September 30, 1996 – March 8, 2004
|No. of volumes|
The story was initially episodic, with a few exceptions. It focused on the adventures of Yugi Mutou, who would unknowingly become possessed by Dark Yugi and defeat bullies and evildoers in dangerous Shadow Games. The story later focuses more on the card game Duel Monsters as a plot device in two tournament arcs and stories spanning over many more chapters. In the final arc, Dark Yugi relives his past life as a Pharaoh through a role-playing game, the Shadow RPG.
The English version is subdivided into three series; Yu-Gi-Oh!, Yu-Gi-Oh! Duelist and Yu-Gi-Oh! Millennium World. A number of minor changes are made, but significantly less than in other English adaptions of Yu-Gi-Oh! media.
- 1 Characters
- 2 Plot
- 3 Formats
- 4 Adaptations
- 5 Staff
- 6 Volume listings
- 7 Chapter listings
- 8 External links
In the tankoban, the following are credited as main characters. The "Count" column indicates the number of volumes where they were classed as a main character. The first volume of the tankoban does not contain a main characters section.
|Marik Ishtar and Dark Marik||13|
|Ryo Bakura and Dark Bakura||12|
|Maximillion J. Pegasus||8|
|Bakura, King of Thieves||5|
The hall monitor Ushio learns that Yugi Mutou is being bullied by Katsuya Jonouchi and Hiroto Honda. Despite Yugi's wishes, Ushio proceeds to beat them up and demands bodyguard fees from Yugi. While under the pressure of what to do, Yugi solves the Millennium Puzzle, causing him to share his body with the spirit Dark Yugi, initially without Yugi's knowledge. When Yugi and his friends, Jonouchi, Honda and Anzu Mazaki are faced with bullies and evildoers, Dark Yugi will often take control and challenge the offenders to Shadow Games he sets up with nearby objects.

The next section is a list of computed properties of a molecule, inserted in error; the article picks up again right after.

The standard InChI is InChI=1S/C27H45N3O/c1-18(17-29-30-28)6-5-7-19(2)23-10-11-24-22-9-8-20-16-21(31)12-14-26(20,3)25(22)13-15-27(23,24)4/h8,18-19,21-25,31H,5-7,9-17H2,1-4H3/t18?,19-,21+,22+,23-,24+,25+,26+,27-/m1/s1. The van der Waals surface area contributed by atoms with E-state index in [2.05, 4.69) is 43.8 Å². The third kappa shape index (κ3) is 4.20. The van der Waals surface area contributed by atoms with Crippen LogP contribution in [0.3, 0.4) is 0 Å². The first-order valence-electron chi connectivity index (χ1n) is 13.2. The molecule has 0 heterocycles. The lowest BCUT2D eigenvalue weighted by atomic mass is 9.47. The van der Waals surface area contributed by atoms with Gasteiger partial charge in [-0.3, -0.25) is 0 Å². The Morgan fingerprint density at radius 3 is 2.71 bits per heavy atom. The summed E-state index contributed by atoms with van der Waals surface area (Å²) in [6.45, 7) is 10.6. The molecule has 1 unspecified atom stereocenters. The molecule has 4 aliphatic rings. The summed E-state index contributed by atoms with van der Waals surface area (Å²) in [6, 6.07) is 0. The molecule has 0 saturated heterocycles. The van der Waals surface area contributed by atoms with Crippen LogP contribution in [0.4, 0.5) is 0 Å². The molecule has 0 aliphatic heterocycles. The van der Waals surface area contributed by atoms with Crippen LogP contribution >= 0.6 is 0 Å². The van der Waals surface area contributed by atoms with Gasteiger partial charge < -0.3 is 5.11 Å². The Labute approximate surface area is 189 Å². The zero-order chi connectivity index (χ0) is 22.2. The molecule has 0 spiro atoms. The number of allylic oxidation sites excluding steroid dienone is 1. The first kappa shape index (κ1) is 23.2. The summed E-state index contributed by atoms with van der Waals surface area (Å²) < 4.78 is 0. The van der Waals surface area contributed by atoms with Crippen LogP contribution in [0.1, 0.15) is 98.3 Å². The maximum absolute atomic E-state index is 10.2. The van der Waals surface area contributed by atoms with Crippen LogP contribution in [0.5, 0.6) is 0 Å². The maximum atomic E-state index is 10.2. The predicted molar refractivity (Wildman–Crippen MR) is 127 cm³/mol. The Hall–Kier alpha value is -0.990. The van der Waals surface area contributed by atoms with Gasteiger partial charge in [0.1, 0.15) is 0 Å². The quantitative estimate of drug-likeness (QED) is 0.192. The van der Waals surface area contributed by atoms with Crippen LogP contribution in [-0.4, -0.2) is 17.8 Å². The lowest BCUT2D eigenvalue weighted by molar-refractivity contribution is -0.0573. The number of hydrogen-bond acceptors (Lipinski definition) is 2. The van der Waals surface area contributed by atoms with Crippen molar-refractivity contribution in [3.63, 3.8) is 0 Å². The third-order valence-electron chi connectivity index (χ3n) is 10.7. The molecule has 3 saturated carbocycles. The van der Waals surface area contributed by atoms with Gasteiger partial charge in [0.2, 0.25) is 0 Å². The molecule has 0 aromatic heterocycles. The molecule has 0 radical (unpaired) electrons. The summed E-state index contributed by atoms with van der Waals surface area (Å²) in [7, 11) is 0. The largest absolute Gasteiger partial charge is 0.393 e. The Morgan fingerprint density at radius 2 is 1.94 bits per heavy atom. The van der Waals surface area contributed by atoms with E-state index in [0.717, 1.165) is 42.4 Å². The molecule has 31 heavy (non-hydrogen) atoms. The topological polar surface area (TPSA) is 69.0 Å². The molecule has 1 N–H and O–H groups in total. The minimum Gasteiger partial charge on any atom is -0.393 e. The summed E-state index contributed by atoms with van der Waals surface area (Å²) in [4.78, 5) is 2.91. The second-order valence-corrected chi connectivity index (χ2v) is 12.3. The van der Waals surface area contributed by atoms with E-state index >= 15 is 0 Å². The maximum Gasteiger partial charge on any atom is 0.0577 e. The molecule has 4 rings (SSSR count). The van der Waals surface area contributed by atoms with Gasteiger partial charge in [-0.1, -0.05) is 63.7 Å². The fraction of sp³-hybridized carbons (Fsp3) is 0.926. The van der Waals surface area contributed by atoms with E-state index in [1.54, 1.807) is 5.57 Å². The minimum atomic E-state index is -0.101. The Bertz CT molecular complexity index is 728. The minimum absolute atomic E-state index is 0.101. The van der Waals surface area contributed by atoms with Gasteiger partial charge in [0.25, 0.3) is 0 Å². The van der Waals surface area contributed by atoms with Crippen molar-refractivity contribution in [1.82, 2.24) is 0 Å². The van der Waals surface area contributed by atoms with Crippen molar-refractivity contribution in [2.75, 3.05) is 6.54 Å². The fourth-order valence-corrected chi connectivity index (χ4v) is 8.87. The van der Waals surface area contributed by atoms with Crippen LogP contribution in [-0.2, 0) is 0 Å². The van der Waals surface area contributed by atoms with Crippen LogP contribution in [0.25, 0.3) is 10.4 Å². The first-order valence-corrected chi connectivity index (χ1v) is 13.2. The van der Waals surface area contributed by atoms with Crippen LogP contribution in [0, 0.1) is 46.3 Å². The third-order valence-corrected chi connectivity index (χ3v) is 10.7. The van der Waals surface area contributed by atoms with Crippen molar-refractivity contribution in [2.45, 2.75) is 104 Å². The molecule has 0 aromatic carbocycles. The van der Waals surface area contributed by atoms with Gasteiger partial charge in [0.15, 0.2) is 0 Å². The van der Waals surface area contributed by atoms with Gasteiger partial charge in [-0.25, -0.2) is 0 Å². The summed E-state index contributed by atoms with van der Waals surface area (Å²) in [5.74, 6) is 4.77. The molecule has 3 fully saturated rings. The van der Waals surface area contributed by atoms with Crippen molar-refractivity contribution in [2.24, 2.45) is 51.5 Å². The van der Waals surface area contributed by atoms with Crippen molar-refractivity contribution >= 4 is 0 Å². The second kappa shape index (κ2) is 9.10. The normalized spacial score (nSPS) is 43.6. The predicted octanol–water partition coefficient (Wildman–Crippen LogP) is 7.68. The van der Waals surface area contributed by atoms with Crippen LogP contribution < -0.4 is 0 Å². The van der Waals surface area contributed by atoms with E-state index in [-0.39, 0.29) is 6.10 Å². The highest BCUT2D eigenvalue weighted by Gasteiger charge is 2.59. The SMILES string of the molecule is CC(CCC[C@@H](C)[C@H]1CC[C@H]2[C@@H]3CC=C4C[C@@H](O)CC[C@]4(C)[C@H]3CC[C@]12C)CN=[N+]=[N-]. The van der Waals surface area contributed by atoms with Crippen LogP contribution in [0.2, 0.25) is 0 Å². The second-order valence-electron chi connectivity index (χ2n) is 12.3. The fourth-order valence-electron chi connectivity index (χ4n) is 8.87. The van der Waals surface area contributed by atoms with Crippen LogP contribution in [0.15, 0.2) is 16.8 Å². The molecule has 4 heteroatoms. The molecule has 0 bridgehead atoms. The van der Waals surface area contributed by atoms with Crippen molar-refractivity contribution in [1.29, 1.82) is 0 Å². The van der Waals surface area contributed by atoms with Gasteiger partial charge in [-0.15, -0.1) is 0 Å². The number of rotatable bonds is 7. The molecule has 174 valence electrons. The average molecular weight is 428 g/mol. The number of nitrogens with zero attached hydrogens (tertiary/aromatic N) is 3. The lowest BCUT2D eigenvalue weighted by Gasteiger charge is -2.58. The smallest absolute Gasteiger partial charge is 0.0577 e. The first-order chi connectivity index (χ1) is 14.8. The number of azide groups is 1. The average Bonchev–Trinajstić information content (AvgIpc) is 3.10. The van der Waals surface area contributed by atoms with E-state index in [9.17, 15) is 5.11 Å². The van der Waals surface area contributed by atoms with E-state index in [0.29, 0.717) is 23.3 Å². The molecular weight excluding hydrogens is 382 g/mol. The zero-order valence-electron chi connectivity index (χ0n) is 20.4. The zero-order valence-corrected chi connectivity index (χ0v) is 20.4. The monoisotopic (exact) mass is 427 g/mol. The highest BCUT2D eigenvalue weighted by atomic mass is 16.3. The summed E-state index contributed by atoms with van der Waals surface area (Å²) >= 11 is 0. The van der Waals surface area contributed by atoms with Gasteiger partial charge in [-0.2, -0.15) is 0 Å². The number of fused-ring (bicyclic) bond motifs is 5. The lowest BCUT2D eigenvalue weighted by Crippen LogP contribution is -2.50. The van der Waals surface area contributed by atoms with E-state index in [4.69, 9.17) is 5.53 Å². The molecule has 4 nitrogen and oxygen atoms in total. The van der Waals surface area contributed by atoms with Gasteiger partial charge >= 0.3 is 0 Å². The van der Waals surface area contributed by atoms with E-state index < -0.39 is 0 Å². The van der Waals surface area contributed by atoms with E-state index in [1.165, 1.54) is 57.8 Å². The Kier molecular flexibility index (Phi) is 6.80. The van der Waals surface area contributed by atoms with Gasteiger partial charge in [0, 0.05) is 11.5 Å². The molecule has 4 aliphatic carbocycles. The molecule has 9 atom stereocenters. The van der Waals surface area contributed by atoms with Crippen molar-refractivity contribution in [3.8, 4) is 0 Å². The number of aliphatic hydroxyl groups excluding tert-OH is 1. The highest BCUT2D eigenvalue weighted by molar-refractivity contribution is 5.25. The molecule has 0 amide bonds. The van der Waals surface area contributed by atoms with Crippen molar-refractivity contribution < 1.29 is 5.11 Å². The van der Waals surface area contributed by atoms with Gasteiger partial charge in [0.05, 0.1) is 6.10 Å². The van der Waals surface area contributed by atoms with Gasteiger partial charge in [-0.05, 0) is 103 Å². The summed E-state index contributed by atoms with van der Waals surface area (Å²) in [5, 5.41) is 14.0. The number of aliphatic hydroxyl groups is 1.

Notable opponents Dark Yugi faces include Shadi, Seto Kaiba and Dark Bakura. Shadi, the owner of the Millennium Key and Scales, sets up the Trial of the Mind Shadow Game, endangering Yugi's friends, to test if Yugi is worthy of the Millennium Puzzle. Seto Kaiba sets up the Death-T theme park to try and kill the Yugis in vengeance for an earlier defeat. It is during Death-T, that Yugi becomes fully aware of Dark Yugi's existence. Dark Bakura possess the body of Yugi's friend Ryo Bakura through the Millennium Ring and faces Dark Yugi in a tabletop role-playing game, Monster World, where the souls of Yugi and his friends are trapped in the characters Dark Yugi uses.
Maximillion J. Pegasus, the creator of Duel Monsters and owner of the Millennium Eye, forces the Yugis to participate in his Duelist Kingdom tournament, by trapping the soul of Sugoroku Mutou in a videotape. Yugi splits his Star Chip entry items with Jonouchi, allowing him to participate too to win the prize money to save his sister, Shizuka Kawai, from going blind. Their friends Anzu, Honda and Bakura accompany them too.